Language Barrier, Native American Dropout, Suicide

Article ID: 16462

Released: 2-Dec-1999 12:00 AM EST

Source Newsroom: University of Arkansas, Fayetteville

FOR IMMEDIATE RELEASE

CONTACTS:
Edgarita Long, assistant professor of communications disorders
(501)575-4910, edlong@comp.uark.edu
Allison Hogge, science and research communications officer
(501)575-6731, alhogge@comp.uark.edu

COMMUNICATION DIFFERENCES MAY LEAD TO HIGHER DROPOUT, SUICIDE RATES AMONG AMERICAN INDIAN YOUTH

FAYETTEVILLE, Ark. - One of the first obstacles the pilgrims of Plymouth Colony faced before sitting down to the first Thanksgiving was the language barrier between themselves and their guests, the Wampanoag Indians.

Three centuries later, a University of Arkansas professor's research indicates that a language barrier may still exist between American Indians and whites - even when both speak English. Further, this lapse of communication may contribute to high dropout rates and the prevalence of suicide among American Indian youths.

"From the test results, it's obvious that American Indian children use language differently than their white peers. But until now, little has been done to assess the ways in which they differ or the extent to which each successfully communicates," said Dr. Edgarita Long, assistant professor of communication disorders.

Working through Head Start programs in Tahlequah, Okla., Long has tested and observed more than 400 white and Cherokee Indian children. She has published results from her study in several periodicals, including The Journal of Children's Communications Skills. On Sunday, Nov. 21, Long presented her research to the American Speech-Language Hearing Association at their national conference in San Francisco.

Over the past five years, Long has focused her study on three, four and five-year-old children who share a classroom and who speak English as their only language. The fact that these children share the same language as well as an integrated peer group implies that any differences in communication can be traced back to difference in culture.

To assess each child, Long used standard communication tests that led the child through four tasks, each requiring a slightly different use of language. The stages of the test included talking to a teacher, holding a conversation with a puppet, speaking on the telephone and completing a problem-solving task.

"Compared to the Caucasian students, Cherokee children used briefer statements and employed more non-verbal communication techniques such as gestures and body language," said Long. "Both groups successfully communicated their wants and needs, but they used very different methods to do so."

In another standard test, Long found that Cherokee children scored extremely high on their use of receptive language - the ability to understand and interpret what other people want, to follow directions and to perform specific tasks. However, the test showed markedly low scores on their use of expressive language - the ability to communicate what they know to other people.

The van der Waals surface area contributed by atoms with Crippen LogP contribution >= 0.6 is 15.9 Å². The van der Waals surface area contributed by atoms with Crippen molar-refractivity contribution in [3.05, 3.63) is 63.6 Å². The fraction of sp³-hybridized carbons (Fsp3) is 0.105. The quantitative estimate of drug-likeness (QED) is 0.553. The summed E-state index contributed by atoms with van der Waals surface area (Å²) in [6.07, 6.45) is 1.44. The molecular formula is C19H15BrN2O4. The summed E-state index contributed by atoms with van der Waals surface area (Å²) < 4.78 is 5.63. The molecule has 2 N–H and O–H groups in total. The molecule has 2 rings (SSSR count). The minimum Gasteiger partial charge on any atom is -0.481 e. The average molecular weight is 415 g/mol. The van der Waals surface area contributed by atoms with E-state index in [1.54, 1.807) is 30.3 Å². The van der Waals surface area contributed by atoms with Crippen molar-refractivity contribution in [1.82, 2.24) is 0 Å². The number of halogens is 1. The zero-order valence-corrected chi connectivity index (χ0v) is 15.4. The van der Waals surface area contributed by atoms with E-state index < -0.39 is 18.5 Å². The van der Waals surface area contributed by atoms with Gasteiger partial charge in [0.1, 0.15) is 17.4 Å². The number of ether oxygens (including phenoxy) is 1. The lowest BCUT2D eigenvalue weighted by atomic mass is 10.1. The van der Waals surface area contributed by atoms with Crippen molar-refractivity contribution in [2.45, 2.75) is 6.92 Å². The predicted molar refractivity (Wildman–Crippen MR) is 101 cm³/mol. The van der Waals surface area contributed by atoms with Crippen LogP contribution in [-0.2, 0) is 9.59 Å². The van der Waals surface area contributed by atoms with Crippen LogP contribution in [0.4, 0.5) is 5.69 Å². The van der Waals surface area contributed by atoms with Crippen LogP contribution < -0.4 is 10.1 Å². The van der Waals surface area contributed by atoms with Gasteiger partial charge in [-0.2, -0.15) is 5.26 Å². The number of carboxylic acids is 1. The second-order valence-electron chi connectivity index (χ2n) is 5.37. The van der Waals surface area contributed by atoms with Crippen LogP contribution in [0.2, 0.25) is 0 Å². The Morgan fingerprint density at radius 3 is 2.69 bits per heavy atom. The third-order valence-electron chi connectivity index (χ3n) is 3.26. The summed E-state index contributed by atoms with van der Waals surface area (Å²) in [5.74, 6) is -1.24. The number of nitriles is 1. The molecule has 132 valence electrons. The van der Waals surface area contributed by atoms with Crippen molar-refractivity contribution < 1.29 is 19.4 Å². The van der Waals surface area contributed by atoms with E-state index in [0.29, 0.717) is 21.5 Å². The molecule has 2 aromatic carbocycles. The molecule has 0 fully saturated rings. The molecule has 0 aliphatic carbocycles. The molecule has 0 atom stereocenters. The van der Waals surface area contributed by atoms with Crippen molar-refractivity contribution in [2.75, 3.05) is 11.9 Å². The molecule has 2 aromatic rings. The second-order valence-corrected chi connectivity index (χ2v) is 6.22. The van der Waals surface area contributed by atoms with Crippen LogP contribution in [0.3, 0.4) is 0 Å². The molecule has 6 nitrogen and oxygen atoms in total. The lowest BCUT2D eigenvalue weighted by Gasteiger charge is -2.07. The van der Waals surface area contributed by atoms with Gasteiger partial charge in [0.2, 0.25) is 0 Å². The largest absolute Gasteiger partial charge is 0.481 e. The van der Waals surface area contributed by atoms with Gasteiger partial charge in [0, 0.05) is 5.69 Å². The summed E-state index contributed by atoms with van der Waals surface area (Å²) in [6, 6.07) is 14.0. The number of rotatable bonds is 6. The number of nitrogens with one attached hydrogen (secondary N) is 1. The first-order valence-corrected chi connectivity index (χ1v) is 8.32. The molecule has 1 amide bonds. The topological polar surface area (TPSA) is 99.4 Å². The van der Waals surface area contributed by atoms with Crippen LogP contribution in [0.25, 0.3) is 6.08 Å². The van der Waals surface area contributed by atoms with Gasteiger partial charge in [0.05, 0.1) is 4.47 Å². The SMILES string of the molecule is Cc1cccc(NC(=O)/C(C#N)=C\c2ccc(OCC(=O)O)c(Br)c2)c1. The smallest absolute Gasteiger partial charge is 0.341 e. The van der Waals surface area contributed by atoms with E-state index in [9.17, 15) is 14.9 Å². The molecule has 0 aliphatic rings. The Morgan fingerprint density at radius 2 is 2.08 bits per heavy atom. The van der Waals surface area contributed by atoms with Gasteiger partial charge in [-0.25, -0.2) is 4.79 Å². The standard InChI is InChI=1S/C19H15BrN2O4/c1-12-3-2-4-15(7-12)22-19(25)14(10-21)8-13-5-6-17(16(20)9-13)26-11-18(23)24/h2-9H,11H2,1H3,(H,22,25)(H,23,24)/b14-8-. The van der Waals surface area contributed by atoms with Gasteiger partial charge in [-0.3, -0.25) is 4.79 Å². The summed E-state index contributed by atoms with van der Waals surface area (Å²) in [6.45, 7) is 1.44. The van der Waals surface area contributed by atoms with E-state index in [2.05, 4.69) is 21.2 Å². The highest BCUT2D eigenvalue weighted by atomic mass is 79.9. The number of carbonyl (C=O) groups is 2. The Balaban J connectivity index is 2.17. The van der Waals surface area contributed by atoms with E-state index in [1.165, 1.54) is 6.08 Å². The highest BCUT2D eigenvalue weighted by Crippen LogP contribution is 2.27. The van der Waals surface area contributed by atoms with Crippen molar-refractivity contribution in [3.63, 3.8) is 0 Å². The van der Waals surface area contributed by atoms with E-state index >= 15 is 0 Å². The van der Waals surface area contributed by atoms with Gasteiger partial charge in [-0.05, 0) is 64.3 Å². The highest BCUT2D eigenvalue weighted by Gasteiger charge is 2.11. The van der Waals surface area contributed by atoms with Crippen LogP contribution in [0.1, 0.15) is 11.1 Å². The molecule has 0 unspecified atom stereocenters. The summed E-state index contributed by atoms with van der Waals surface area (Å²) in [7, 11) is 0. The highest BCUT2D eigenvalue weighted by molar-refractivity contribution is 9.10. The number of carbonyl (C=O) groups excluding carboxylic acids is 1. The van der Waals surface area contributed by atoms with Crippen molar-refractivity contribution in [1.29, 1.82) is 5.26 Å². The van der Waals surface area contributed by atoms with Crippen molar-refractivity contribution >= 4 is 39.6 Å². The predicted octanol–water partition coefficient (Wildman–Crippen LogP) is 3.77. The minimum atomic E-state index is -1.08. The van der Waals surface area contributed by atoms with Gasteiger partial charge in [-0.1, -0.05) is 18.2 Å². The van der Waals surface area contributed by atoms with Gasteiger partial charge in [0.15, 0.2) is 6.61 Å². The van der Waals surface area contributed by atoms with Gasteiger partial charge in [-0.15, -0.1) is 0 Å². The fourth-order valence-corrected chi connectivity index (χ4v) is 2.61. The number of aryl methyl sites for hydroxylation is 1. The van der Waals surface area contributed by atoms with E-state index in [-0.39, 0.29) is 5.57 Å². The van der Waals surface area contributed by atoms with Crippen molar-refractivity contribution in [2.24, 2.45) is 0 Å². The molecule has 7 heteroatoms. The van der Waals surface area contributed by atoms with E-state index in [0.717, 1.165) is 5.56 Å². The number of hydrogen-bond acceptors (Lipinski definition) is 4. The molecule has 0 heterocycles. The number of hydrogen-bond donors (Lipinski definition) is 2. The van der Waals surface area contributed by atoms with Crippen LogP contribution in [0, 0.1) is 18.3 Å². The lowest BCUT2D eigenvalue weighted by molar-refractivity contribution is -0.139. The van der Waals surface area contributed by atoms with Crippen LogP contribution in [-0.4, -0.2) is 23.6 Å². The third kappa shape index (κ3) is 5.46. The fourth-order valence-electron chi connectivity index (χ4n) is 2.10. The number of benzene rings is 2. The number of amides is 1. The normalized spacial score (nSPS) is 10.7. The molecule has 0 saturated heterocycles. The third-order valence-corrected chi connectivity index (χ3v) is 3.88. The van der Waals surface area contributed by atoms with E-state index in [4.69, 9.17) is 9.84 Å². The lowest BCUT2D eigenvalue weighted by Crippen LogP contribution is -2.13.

While different methods of communication are understood and accepted in practical life, problems arise when schoolchildren take the standardized tests that assess language performance. Such tests focus on the child's use of verbal language without distinguishing or accounting for other forms of communication. Therefore, children who use more non-verbal language receive low scores, which can lead them to be misdiagnosed with a communication disorder.

According to Long, this oversight in standard testing methods has sentenced a disproportionate number of American Indian children to years of speech therapy and special education programs.

The results of their misdiagnosis may seriously impact the course of their lives. Both suicide and dropout rates are unusually high in American Indian communities, and Long believes one of the contributors may be the way these children are treated during their early education.

"Despite the fact that they have no difficulty communicating, these children get labeled as language disabled at a very young age," said Long. "For the rest of their education, they are separated from their classmates, treated differently by teachers and peers and led to believe that something is wrong with them."

Rather than subject another child to misdiagnosis, Long suggests that testing methods be reevaluated and altered to more accurately account for cultural differences. This may mean that American Indian children take a different test version than the one administered to white children. Such a precedent has already been set with different tests for children from different economic backgrounds, said Long.

"We need to determine the normal parameters of language use among American Indians and design the test around that," Long explained.

In addition, Long hopes new testing methods will consider cultural differences when formatting questions.

For example, the Cherokee children in Long's study scored lowest on the telephone task. Long attributes this result to the fact that Cherokee culture values silence and listening skills above talking. They also consider personal contact preferable to telephone conversations. For this reason, many American Indian families do not even own telephones, said Long.

As people become more aware and more appreciative of cultural differences, it becomes apparent that standardized evaluations can lead to racial discrimination and result in serious consequences for those who do not fit into mainstream patterns.

"If changing a single test can improve the educational process for an entire group of people, there's no reason we shouldn't pursue it," said Long. "There are better ways to help these children than separating them from their class and peers."

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